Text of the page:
Molecular simulation of bulk carbon disulphide and salt-water solutions in bulk and in silica pores

Prathiraja, P 2011, Molecular simulation of bulk carbon disulphide and salt-water solutions in bulk and in silica pores, Doctor of Philosophy (PhD), Applied Sciences, RMIT University.


Document type: Thesis
Collection: Theses

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Title Molecular simulation of bulk carbon disulphide and salt-water solutions in bulk and in silica pores
Author(s) Prathiraja, P
Year 2011
Abstract Membranes for water purification are used in many applications and different types of membranes are being developed at the moment. No membrane can filter and purify water entirely, but improvements using novel kinds of membranes are still being made. Applications to desalination will continue to generate interest in membrane research at both fundamental and applied levels. The main challenge at the moment is to make membranes applicable to industrial processes which are more energy efficient and potentially much less expensive.

Recently many researchers are doing simulations of silica nano-pores using molecular dynamics to determine the macroscopic thermodynamic properties of porous systems. The realistic pore structures of membranes are not cylindrical and therefore the characteristics of the membrane may differ from pore shape to pore shape. Hence, it is worth while to examine the characteristics of the silica pore when the pore shape is not cylindrical. This study examines the salt solution behaviour in an equilibrated inhomogeneous silica pore system.

We used a simple model of linear triatomic molecule (CS2) to improve our simulation program to include a constraint algorithm that was later used to simulate water molecules. Within this study, we computed the transport properties of CS2 more accurately than previous studies. We were also able to describe the shear rate dependence of the internal energy and the pressure by a simple three parameter function.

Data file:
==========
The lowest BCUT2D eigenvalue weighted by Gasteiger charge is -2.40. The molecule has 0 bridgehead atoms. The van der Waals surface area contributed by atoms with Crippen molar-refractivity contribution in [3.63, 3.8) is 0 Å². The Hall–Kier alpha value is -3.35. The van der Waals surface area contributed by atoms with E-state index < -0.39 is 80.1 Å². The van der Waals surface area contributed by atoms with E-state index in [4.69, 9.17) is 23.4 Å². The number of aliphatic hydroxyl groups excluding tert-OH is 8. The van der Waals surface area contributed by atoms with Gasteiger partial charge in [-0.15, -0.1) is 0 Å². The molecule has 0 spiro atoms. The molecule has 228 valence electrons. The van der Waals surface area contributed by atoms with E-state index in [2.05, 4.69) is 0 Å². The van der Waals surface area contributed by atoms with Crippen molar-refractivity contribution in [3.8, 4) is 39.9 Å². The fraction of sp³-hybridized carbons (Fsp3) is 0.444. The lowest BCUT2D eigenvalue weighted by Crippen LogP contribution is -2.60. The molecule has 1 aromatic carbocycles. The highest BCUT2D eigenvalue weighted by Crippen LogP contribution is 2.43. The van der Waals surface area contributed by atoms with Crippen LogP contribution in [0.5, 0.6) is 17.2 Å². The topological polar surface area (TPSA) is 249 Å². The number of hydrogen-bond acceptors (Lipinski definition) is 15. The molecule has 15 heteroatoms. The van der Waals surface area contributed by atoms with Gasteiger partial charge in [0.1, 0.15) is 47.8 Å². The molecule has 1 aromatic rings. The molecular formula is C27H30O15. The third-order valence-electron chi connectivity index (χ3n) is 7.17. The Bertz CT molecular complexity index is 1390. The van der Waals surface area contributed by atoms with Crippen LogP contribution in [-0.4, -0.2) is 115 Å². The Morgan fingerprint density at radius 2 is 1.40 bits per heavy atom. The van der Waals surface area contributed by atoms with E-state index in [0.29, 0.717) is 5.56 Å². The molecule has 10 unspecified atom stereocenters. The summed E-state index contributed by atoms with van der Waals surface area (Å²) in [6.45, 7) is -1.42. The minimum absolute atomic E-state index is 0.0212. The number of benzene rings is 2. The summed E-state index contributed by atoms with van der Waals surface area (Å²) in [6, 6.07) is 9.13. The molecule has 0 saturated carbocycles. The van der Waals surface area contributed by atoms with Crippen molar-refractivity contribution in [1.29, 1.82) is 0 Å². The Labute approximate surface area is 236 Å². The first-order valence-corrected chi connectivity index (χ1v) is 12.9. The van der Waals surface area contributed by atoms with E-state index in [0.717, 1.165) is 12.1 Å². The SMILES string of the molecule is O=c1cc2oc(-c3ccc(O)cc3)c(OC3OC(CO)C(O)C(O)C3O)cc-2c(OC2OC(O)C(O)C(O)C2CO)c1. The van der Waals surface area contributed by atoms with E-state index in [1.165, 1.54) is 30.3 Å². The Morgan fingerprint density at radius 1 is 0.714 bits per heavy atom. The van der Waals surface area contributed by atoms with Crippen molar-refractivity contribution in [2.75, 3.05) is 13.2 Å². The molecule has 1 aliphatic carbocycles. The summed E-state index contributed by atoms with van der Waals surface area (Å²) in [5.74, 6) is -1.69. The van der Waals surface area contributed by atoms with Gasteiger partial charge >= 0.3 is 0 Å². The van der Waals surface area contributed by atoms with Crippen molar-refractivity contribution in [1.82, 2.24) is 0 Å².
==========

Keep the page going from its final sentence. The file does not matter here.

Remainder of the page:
Then we extended our program to calculate the viscosity of bulk water. Even though many papers have been published relating to liquid water models and properties, not many were able to calculate the viscosity accurately. After computing the temperature dependence of the viscosity of bulk water, we also performed molecular simulations to calculate the viscosity of salt solutions which had not been reported previously. Our results for these two systems agreed with existing experimental and simulation results. Here we were able to define a simpler and more accurate formula to predict the temperature dependence of the viscosity and the concentration dependence of the viscosity of salt solutions using existing experimental data.

Finally, we examined salt solutions in silica pores. Many applications of silica materials depend on their surface properties, which are largely determined by the functional groups on surfaces through various modification methods. Hydrophilic and hydrophobic functional group concentrations on the silica surfaces are the most important factor when liquid flows through the silica channel. Therefore we change the surface silanol groups and get comparatively hydrophilic and hydrophobic surfaces to examine the characteristics of the equilibrium state. We introduce a new method to generate silica pores with varying pore shape characteristics.
Degree Doctor of Philosophy (PhD)
Institution RMIT University
School, Department or Centre Applied Sciences
Keyword(s) silica
nanopore
viscosity
SPC/E
salt solution
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